Rio Tinto forms automation training partnership

Rio Tinto has partnered with the Western Australian Government and South Metropolitan TAFE over the implementation of new automation courses, which are set to begin in WA-based TAFE colleges and high schools from 2019.

The collaboration, which will take the form of a Western Australian vocational education and training (VET) alliance, will help to develop course curriculum and ensure Certificate II (for secondary students) and IV (tertiary) courses are relevant across general industry.

These certificates will represent Australia’s first nationally accredited courses in automation. The alliance will be chaired by Jim Walker, formerly a chief executive officer of WestTrac Group and national president of the Australian Institute of Management, and current chairman of the WA State Training Board.

“Automation, technology and innovation will transform a range of industries and create new opportunities, and we need to be ahead of the curve to ensure our workforce can take advantage of that,” said WA Education and Training Minister, Sue Ellery.

“By partnering directly with industry, we can ensure the new curriculum futureproofs jobs by training Western Australians with the skills we know industry will need.”

Rio Tinto Iron Ore chief executive Chris Salisbury explained that WA was a global leader in automation, something that positioned the region to take advantage of automation opportunities for the development of science, technology, engineering and mathematics courses (STEM) as well as the state economy.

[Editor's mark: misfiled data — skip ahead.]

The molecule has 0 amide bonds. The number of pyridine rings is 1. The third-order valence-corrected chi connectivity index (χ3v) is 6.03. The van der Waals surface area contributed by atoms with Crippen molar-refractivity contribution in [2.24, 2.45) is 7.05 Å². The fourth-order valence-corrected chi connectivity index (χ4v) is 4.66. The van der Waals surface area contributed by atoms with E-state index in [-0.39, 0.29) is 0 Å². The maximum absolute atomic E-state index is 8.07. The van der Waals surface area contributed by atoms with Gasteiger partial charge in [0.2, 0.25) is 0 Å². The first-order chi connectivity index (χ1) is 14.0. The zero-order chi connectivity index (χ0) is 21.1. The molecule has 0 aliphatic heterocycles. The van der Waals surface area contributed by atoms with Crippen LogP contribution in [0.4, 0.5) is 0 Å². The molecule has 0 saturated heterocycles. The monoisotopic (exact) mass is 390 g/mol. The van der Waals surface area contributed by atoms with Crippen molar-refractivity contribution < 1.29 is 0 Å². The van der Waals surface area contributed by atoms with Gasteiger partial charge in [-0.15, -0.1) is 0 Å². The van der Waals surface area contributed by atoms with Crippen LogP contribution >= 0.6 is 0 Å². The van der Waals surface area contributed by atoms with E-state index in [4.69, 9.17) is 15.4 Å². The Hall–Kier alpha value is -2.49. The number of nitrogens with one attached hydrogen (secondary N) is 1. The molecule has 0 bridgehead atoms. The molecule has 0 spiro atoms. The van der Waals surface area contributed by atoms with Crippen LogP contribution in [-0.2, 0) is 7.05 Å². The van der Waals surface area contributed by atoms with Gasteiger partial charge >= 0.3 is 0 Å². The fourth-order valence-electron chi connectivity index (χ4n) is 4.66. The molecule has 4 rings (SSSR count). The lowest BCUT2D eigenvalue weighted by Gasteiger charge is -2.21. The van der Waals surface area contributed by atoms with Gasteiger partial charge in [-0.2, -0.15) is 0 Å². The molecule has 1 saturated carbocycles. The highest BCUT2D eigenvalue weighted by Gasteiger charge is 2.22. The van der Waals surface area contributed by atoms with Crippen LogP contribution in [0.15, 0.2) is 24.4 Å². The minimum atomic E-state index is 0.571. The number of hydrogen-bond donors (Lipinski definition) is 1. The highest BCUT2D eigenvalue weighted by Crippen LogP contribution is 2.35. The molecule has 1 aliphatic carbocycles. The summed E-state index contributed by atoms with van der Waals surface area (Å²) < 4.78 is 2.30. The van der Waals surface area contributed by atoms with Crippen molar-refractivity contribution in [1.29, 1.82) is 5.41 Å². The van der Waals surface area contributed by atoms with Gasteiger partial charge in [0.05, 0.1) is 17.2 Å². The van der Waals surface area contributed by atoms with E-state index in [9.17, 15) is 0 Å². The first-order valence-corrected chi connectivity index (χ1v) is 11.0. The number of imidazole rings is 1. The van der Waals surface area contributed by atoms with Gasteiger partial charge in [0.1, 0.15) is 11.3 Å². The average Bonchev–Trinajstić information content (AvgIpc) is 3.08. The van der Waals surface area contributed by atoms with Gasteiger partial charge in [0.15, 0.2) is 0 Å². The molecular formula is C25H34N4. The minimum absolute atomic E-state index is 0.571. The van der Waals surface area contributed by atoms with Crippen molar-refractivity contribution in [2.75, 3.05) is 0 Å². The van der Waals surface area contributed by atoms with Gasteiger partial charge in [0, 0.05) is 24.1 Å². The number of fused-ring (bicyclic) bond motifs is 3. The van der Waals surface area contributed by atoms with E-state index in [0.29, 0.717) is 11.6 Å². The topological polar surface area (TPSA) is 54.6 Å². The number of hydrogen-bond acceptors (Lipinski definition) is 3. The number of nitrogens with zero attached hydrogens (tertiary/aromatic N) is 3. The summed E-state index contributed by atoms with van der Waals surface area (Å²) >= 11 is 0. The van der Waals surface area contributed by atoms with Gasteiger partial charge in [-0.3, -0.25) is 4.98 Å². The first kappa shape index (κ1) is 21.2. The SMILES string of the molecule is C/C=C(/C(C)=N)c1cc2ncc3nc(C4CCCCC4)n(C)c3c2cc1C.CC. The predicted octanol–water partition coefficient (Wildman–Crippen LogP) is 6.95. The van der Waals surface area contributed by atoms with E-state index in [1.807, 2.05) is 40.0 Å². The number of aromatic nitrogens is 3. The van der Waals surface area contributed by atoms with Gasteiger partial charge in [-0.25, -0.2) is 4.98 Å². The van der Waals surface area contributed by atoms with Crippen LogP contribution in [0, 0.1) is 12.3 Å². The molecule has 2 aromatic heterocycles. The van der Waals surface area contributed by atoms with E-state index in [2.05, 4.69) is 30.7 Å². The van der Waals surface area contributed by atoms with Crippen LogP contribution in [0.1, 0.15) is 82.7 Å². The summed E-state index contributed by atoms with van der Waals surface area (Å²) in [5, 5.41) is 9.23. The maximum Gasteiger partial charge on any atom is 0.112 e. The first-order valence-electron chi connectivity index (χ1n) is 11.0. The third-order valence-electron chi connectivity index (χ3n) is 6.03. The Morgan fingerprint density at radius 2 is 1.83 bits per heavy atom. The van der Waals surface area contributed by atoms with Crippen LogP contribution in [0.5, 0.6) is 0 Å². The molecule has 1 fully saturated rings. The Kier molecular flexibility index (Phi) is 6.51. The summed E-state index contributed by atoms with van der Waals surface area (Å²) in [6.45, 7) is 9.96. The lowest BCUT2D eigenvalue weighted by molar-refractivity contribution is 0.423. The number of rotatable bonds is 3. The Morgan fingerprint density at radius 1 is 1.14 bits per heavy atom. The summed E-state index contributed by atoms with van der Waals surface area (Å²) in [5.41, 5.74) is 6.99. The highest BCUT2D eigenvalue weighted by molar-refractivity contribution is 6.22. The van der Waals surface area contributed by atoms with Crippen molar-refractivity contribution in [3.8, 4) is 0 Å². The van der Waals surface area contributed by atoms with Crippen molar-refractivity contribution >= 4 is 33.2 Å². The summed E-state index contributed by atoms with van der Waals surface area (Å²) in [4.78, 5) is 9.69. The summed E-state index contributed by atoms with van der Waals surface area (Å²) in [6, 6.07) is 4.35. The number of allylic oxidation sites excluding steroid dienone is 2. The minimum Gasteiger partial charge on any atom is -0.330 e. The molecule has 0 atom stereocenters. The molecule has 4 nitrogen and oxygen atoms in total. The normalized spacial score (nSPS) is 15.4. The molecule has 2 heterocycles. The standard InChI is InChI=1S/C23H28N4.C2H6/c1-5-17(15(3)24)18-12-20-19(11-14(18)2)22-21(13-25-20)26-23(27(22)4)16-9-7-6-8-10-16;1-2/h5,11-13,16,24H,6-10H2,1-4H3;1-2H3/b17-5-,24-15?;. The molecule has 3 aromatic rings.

“The courses will also be consistent with the priority the state government is placing on STEM and will help build a much-needed bridge between STEM in education and STEM in the workplace,” he said.

“We’re looking forward to these courses being made available to Western Australians to acquire new skills, improve their capability and build confidence in working alongside technology.”

Dave Kelly, WA Minister for Water; Fisheries; Forestry; Innovation and ICT; Science, said that a statewide STEM strategy was a priority for WA’s McGowan Government in order to ensure Western Australians could be afforded equal opportunities for jobs in future.

“However, a ‘STEM ready’ WA workforce cannot be delivered by government alone,” he explained. “This is why this initiative by Rio Tinto, working with TAFE, is so important.”

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